The National Retail Federation this week urged the U.S. House of Representatives to approve legislation that would create a new crime unit at the Department of Justice to investigate and prosecute organized retail crime. NRF Senior Vice President for Government Relations Steve Pfister sent a letter to members of the House, urging them to vote on H.R. 5932 (the "Organized Retail Theft Investigation and Prosecution Act of 2010").
The bill was introduced this summer by Representative Bobby Scott (D-Va.), chairperson of the House Judiciary Committee’s Subcommittee on Crime, Terrorism and Homeland Security. The bill is co-sponsored by Judiciary Chairman John Conyers (D-Mich.), Ranking Member Lamar Smith (R-Texas), and committee member Bob Goodlatte (R-Va.).
The bill does a number of things. The first thing it does is defines organized retail theft as "obtaining retail merchandise by illegal means for the purpose of reselling or otherwise placing such merchandise back into the stream of commerce, aiding or abetting the commission of such acts, or conspiring to commit such acts."
As we mentioned earlier, it would create a new division in the Department of Justice called the Organized Retail Theft Investigation and Prosecution Unit.
It would require the U.S. Attorney General to create and submit a report to the Judiciary Committee with recommendations on how retailers, online businesses, and law enforcement agencies can prevent and fight against organized retail crime. The bill would also authorize $5 million a year for fiscal years 2011 – 2015 to fund the new program.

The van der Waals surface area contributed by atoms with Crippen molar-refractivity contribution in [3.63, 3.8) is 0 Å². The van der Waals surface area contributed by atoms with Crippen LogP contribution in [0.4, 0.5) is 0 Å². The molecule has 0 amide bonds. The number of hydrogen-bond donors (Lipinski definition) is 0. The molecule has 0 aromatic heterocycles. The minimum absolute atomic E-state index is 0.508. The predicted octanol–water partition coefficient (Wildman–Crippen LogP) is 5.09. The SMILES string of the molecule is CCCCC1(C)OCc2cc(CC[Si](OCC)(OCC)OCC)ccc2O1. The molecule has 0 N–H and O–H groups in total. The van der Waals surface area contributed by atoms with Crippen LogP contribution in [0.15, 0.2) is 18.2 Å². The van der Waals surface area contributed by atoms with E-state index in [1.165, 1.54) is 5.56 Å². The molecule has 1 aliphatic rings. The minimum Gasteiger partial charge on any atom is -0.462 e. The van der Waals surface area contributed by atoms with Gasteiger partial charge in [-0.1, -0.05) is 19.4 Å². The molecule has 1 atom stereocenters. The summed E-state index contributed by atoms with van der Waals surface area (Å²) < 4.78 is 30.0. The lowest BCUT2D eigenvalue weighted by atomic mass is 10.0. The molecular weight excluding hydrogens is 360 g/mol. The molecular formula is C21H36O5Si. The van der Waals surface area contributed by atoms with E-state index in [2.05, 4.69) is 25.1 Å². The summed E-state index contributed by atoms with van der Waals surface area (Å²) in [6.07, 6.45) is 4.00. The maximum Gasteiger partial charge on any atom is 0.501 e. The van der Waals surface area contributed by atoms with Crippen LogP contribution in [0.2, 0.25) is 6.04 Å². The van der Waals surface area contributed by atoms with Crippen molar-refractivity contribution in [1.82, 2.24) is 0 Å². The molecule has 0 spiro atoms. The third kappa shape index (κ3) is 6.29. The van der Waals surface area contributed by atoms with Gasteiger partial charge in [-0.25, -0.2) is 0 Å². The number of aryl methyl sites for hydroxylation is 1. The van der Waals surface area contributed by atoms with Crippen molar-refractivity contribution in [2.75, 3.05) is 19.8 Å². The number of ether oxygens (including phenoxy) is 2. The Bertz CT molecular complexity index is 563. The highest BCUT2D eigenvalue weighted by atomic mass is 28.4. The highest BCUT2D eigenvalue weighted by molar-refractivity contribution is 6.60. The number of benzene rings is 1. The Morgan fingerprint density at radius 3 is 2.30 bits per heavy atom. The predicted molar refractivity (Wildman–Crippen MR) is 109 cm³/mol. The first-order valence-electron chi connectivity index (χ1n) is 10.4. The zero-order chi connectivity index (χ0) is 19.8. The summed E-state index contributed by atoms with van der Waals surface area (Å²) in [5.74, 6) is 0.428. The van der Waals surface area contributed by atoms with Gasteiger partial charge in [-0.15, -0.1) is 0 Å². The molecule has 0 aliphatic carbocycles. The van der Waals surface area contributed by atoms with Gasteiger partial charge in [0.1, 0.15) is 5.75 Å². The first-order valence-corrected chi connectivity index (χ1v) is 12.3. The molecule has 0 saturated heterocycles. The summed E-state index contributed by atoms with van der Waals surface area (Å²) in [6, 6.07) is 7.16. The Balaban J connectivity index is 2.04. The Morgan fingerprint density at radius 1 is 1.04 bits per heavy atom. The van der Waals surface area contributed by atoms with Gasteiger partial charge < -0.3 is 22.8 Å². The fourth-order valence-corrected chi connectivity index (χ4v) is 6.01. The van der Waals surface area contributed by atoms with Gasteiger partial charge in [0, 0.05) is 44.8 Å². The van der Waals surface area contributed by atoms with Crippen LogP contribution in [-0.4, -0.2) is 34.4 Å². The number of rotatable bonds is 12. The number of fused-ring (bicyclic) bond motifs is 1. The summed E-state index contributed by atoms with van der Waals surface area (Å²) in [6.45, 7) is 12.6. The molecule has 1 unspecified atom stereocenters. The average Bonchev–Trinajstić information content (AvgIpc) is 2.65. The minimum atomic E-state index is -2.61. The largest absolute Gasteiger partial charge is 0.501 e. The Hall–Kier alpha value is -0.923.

Citing figures from FBI retail loss prevention experts, NRF says that retailers lose between $15 and $30 billion a year to organized retail crime rings. They also say that 89 percent of retailers were victims of organized retail crime in the past year – according to an annual NRF survey released earlier this year.
The NRF says that organized retail crime rings tend to target every day, high-demand consumer products that are "easy to steal" such as baby formula, razor blades, batteries, analgesics, cosmetics and gift cards. Why? Probably because these items are easily resold to the general public and in bulk to other criminals. More expensive products such as DVDs, CDs, video games, designer clothing and electronics are also targeted but obviously a bit harder to steal. Most of the aforementioned items are resold in pawn shops, flea markets, swap meets and on the Internet, says the NRF.